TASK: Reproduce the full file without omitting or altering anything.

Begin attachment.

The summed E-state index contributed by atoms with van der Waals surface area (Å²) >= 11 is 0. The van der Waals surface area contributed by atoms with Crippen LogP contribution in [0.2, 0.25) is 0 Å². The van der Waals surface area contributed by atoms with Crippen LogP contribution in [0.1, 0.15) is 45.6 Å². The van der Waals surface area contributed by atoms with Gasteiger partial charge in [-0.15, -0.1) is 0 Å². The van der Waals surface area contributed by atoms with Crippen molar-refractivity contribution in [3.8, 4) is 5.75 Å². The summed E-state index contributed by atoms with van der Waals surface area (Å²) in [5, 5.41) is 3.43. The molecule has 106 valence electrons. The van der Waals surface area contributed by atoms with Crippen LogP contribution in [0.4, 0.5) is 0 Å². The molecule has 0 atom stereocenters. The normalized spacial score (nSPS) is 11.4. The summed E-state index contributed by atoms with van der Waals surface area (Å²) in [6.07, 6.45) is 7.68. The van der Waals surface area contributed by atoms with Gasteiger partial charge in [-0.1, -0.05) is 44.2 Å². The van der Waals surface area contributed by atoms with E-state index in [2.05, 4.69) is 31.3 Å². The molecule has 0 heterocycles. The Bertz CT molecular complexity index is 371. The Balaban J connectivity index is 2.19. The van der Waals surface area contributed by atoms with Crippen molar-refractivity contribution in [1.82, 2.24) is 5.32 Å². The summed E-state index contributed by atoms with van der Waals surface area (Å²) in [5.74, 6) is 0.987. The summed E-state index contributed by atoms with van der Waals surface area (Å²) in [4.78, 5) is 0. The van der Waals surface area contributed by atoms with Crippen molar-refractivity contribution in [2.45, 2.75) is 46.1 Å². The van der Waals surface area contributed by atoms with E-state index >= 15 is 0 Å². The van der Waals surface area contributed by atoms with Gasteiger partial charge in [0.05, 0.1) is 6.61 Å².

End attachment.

The summed E-state index contributed by atoms with van der Waals surface area (Å²) >= 11 is 0. The van der Waals surface area contributed by atoms with Crippen LogP contribution in [0.2, 0.25) is 0 Å². The van der Waals surface area contributed by atoms with Crippen LogP contribution in [0.1, 0.15) is 45.6 Å². The van der Waals surface area contributed by atoms with Gasteiger partial charge in [-0.15, -0.1) is 0 Å². The van der Waals surface area contributed by atoms with Crippen molar-refractivity contribution in [3.8, 4) is 5.75 Å². The summed E-state index contributed by atoms with van der Waals surface area (Å²) in [5, 5.41) is 3.43. The molecule has 106 valence electrons. The van der Waals surface area contributed by atoms with Crippen LogP contribution in [0.4, 0.5) is 0 Å². The molecule has 0 atom stereocenters. The normalized spacial score (nSPS) is 11.4. The summed E-state index contributed by atoms with van der Waals surface area (Å²) in [6.07, 6.45) is 7.68. The van der Waals surface area contributed by atoms with Gasteiger partial charge in [-0.1, -0.05) is 44.2 Å². The van der Waals surface area contributed by atoms with E-state index in [2.05, 4.69) is 31.3 Å². The molecule has 0 heterocycles. The Bertz CT molecular complexity index is 371. The Balaban J connectivity index is 2.19. The van der Waals surface area contributed by atoms with Crippen molar-refractivity contribution in [1.82, 2.24) is 5.32 Å². The summed E-state index contributed by atoms with van der Waals surface area (Å²) in [5.74, 6) is 0.987. The summed E-state index contributed by atoms with van der Waals surface area (Å²) in [4.78, 5) is 0. The van der Waals surface area contributed by atoms with Crippen molar-refractivity contribution in [2.45, 2.75) is 46.1 Å². The van der Waals surface area contributed by atoms with E-state index >= 15 is 0 Å². The van der Waals surface area contributed by atoms with Gasteiger partial charge in [0.05, 0.1) is 6.61 Å².